Chris works extensively with clients on issues related to compliance with the General Data Protection Regulation (GDPR), the California Consumer Privacy Act (CCPA), privacy and data security laws (including federal regulatory regimes, such as Gramm-Leach-Bliley, HIPAA, and FTC), and state data breach notification and other security laws. He also draws on his background as a software engineer in a wide variety of transaction matters, including software licensing (both proprietary and open source licensing), software as a service (SaaS), platform as a service (PaaS), and infrastructure as a service (IaaS). Chris negotiates and drafts a wide range of contracts, including technology services and licensing agreements, independent contractor agreements, professional services agreements, nondisclosure agreements, online marketplace agreements, and drop shipment agreements. Additionally, he advises clients on the Telephone Consumer Protection Act (TCPA), the Federal Communications Act and Satellite Communications Act, the Electronic Communication Privacy Act (ECPA), state wiretap laws, and the Computer Fraud and Abuse Act (CFAA).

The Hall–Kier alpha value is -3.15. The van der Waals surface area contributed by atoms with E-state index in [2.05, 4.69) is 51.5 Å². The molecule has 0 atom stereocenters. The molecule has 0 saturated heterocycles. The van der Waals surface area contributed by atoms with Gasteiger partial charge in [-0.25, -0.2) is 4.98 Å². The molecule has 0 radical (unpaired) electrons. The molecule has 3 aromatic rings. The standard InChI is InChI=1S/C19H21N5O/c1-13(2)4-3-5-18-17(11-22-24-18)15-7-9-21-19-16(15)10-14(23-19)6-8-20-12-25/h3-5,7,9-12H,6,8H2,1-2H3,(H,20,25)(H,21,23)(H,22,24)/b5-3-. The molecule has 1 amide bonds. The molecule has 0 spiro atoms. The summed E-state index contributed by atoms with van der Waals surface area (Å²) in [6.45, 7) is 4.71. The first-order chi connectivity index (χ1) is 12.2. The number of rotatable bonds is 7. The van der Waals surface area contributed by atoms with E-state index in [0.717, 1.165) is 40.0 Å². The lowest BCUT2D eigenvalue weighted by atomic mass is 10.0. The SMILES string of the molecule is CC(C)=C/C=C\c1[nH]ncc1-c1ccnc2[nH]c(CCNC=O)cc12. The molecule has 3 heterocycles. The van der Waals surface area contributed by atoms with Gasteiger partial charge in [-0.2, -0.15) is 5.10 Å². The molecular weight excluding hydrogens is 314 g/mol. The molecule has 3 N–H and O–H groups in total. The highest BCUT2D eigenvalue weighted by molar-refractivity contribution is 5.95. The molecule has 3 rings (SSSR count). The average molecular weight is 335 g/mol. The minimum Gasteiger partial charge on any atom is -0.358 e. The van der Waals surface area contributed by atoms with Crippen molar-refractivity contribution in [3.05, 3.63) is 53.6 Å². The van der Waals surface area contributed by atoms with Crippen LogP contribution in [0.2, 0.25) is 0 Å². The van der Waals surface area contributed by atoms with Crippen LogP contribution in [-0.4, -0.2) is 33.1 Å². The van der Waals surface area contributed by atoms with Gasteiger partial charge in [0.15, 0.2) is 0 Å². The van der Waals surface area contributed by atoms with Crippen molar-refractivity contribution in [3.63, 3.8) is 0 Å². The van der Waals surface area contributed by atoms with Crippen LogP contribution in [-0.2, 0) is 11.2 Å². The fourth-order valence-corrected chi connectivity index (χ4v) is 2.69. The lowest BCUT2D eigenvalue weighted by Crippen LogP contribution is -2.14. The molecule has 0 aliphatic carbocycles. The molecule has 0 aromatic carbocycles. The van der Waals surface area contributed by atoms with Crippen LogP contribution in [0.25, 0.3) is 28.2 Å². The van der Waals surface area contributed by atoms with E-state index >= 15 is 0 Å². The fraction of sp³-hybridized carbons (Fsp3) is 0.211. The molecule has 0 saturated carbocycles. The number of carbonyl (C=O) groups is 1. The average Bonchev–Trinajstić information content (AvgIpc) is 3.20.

Chris is a former software engineer with extensive experience designing and developing database-driven business applications. During his technology career, he worked at companies ranging from small startups to Fortune 500 companies in a variety of industries. At his previous firm, Baer Crossey McDemus, Chris worked with a diverse array of clients with an interest in technology, advising them on regulatory matters and technology contracts.
Chris earned his bachelor's degree from Fordham University and his law degree from Drexel University Thomas R. Kline School of Law. While in law school, Chris was a member of the law review and published a law review article on the common law duty of loyalty under the Computer Fraud and Abuse Act. He was also selected by the faculty to join the Drexel Entrepreneurial Law Clinic, where he advised startup companies on corporate and intellectual property law.